Nestled among the rich woodlands that stretch across Alabama are around 18 different species of trillium that blanket the forest floor in early spring, a number that fiercely rivals any other state! Although each type of trillium is similar in its small stature and skirt of three leaves, there are actually remarkable differences between these harbingers of spring from their flower color, shape, and leaf mottling.
By MOLLY HENDRY
Bashful wakerobin (Trillium catesbaei)
Named after the botanist Mark Catesby, the famous British plant explorer and artist, this trillium has a nodding pink flower that despite its shy demeanor is sure to brighten a shady nook in the garden.
Yellow wakerobin (Trillium luteum)
If the mottled leaves and upright yellow flower of this trillium don’t first catch your eye, perhaps you will be stopped by the sweet lemony scent that drifts from the yellow wakerobin in the early spring months.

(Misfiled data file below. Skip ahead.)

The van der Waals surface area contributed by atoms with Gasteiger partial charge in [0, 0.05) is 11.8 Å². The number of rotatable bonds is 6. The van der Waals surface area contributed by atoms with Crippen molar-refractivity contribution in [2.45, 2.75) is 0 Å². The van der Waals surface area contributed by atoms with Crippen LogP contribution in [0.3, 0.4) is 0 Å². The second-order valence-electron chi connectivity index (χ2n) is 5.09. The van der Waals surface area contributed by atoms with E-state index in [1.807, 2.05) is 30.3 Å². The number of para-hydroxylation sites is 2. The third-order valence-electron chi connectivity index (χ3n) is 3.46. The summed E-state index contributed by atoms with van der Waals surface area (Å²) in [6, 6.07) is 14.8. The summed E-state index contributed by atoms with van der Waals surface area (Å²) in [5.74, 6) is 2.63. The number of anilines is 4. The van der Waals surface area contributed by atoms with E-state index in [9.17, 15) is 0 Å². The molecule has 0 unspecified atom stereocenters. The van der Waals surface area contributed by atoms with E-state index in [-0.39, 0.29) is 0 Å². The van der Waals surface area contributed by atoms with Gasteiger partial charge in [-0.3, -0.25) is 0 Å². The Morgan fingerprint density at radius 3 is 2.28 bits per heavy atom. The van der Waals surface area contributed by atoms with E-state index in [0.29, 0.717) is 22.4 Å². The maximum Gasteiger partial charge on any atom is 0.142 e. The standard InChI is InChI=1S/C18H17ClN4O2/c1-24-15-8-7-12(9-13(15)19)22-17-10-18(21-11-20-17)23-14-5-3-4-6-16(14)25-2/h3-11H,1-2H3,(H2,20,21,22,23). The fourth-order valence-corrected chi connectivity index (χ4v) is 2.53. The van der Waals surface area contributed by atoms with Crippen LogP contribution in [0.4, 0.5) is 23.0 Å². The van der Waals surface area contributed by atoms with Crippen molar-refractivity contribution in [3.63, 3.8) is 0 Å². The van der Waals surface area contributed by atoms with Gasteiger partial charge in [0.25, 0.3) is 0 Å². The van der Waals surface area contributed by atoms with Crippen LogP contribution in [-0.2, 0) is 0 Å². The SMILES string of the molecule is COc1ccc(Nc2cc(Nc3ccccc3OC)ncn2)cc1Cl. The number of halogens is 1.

Lance-leaf wakerobin (Trillium lanceolatum)
This trillium stands a head taller than other species with notably slender leaves. Its maroon flowers have three petals that also stand upright, twisting vertically around each other as if in a dance!
Sweet Betsy (Trillium cuneatum)
The most common and vigorous trillium in our native woods, the sweet little Besty has distinctly mottled leaves with a sweet scented maroon flower cascading down wooded slopes near creeksides in spring.
Did you know?
Trillium spread throughout the forest floor by ants, a process called myrmecochory! These tiny insects love to feast on the sweet coating then discard the remaining seed, planting the next generation of trillium!